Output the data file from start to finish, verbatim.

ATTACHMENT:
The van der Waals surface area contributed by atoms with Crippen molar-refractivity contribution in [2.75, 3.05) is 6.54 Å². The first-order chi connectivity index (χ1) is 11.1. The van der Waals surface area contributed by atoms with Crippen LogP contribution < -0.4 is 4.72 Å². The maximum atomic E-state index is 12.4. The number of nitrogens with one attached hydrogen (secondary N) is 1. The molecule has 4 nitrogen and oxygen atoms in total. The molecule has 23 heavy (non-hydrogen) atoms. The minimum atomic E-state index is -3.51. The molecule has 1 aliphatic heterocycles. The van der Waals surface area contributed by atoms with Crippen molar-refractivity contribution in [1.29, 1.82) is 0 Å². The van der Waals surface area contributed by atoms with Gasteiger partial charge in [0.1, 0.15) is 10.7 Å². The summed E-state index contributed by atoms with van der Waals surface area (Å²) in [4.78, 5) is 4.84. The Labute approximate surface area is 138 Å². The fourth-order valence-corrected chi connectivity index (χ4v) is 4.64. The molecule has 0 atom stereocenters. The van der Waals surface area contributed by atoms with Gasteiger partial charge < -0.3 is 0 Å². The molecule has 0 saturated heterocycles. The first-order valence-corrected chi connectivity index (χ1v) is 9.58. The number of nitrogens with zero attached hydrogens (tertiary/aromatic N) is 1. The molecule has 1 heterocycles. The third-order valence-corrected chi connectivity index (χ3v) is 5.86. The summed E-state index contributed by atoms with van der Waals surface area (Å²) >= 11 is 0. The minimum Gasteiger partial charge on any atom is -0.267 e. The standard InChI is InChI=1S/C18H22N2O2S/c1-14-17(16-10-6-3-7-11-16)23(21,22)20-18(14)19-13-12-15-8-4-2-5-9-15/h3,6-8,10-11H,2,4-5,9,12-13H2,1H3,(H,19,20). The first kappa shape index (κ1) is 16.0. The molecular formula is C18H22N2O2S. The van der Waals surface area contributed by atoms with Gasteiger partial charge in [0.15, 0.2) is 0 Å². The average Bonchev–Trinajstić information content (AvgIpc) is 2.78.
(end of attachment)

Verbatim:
The van der Waals surface area contributed by atoms with Crippen molar-refractivity contribution in [2.75, 3.05) is 6.54 Å². The first-order chi connectivity index (χ1) is 11.1. The van der Waals surface area contributed by atoms with Crippen LogP contribution < -0.4 is 4.72 Å². The maximum atomic E-state index is 12.4. The number of nitrogens with one attached hydrogen (secondary N) is 1. The molecule has 4 nitrogen and oxygen atoms in total. The molecule has 23 heavy (non-hydrogen) atoms. The minimum atomic E-state index is -3.51. The molecule has 1 aliphatic heterocycles. The van der Waals surface area contributed by atoms with Crippen molar-refractivity contribution in [1.29, 1.82) is 0 Å². The van der Waals surface area contributed by atoms with Gasteiger partial charge in [0.1, 0.15) is 10.7 Å². The summed E-state index contributed by atoms with van der Waals surface area (Å²) in [4.78, 5) is 4.84. The Labute approximate surface area is 138 Å². The fourth-order valence-corrected chi connectivity index (χ4v) is 4.64. The molecule has 0 atom stereocenters. The van der Waals surface area contributed by atoms with Gasteiger partial charge < -0.3 is 0 Å². The molecule has 0 saturated heterocycles. The first-order valence-corrected chi connectivity index (χ1v) is 9.58. The number of nitrogens with zero attached hydrogens (tertiary/aromatic N) is 1. The molecule has 1 heterocycles. The third-order valence-corrected chi connectivity index (χ3v) is 5.86. The summed E-state index contributed by atoms with van der Waals surface area (Å²) >= 11 is 0. The minimum Gasteiger partial charge on any atom is -0.267 e. The standard InChI is InChI=1S/C18H22N2O2S/c1-14-17(16-10-6-3-7-11-16)23(21,22)20-18(14)19-13-12-15-8-4-2-5-9-15/h3,6-8,10-11H,2,4-5,9,12-13H2,1H3,(H,19,20). The first kappa shape index (κ1) is 16.0. The molecular formula is C18H22N2O2S. The van der Waals surface area contributed by atoms with Gasteiger partial charge in [0.15, 0.2) is 0 Å². The average Bonchev–Trinajstić information content (AvgIpc) is 2.78.